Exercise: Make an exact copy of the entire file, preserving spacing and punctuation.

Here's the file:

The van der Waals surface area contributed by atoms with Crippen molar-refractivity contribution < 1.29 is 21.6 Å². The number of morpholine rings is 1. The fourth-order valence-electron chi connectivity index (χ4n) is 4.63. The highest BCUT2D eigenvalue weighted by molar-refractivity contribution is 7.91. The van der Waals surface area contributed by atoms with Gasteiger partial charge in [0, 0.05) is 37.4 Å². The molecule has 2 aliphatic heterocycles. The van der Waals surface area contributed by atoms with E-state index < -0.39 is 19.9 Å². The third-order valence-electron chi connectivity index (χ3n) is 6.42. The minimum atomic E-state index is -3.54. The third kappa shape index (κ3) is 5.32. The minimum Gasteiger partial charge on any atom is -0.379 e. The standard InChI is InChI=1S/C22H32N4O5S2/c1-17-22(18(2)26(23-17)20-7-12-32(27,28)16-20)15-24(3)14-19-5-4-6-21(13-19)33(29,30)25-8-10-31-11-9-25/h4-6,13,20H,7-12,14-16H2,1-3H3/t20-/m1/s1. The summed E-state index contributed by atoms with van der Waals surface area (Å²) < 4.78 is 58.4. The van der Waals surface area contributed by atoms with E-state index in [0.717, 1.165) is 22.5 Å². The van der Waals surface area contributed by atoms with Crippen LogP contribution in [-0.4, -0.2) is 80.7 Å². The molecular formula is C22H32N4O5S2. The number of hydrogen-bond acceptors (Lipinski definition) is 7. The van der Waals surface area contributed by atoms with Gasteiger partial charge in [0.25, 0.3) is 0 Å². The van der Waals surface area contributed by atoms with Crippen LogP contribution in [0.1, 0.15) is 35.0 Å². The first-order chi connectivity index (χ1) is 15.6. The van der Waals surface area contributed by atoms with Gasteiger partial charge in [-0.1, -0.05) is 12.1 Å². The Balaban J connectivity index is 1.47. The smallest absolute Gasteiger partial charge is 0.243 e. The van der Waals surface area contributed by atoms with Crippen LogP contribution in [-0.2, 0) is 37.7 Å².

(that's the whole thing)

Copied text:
The van der Waals surface area contributed by atoms with Crippen molar-refractivity contribution < 1.29 is 21.6 Å². The number of morpholine rings is 1. The fourth-order valence-electron chi connectivity index (χ4n) is 4.63. The highest BCUT2D eigenvalue weighted by molar-refractivity contribution is 7.91. The van der Waals surface area contributed by atoms with Gasteiger partial charge in [0, 0.05) is 37.4 Å². The molecule has 2 aliphatic heterocycles. The van der Waals surface area contributed by atoms with E-state index < -0.39 is 19.9 Å². The third-order valence-electron chi connectivity index (χ3n) is 6.42. The minimum atomic E-state index is -3.54. The third kappa shape index (κ3) is 5.32. The minimum Gasteiger partial charge on any atom is -0.379 e. The standard InChI is InChI=1S/C22H32N4O5S2/c1-17-22(18(2)26(23-17)20-7-12-32(27,28)16-20)15-24(3)14-19-5-4-6-21(13-19)33(29,30)25-8-10-31-11-9-25/h4-6,13,20H,7-12,14-16H2,1-3H3/t20-/m1/s1. The summed E-state index contributed by atoms with van der Waals surface area (Å²) < 4.78 is 58.4. The van der Waals surface area contributed by atoms with E-state index in [0.717, 1.165) is 22.5 Å². The van der Waals surface area contributed by atoms with Crippen LogP contribution in [-0.4, -0.2) is 80.7 Å². The molecular formula is C22H32N4O5S2. The number of hydrogen-bond acceptors (Lipinski definition) is 7. The van der Waals surface area contributed by atoms with Gasteiger partial charge in [0.25, 0.3) is 0 Å². The van der Waals surface area contributed by atoms with Crippen LogP contribution in [0.1, 0.15) is 35.0 Å². The first-order chi connectivity index (χ1) is 15.6. The van der Waals surface area contributed by atoms with Gasteiger partial charge in [-0.1, -0.05) is 12.1 Å². The Balaban J connectivity index is 1.47. The smallest absolute Gasteiger partial charge is 0.243 e. The van der Waals surface area contributed by atoms with Crippen LogP contribution in [-0.2, 0) is 37.7 Å².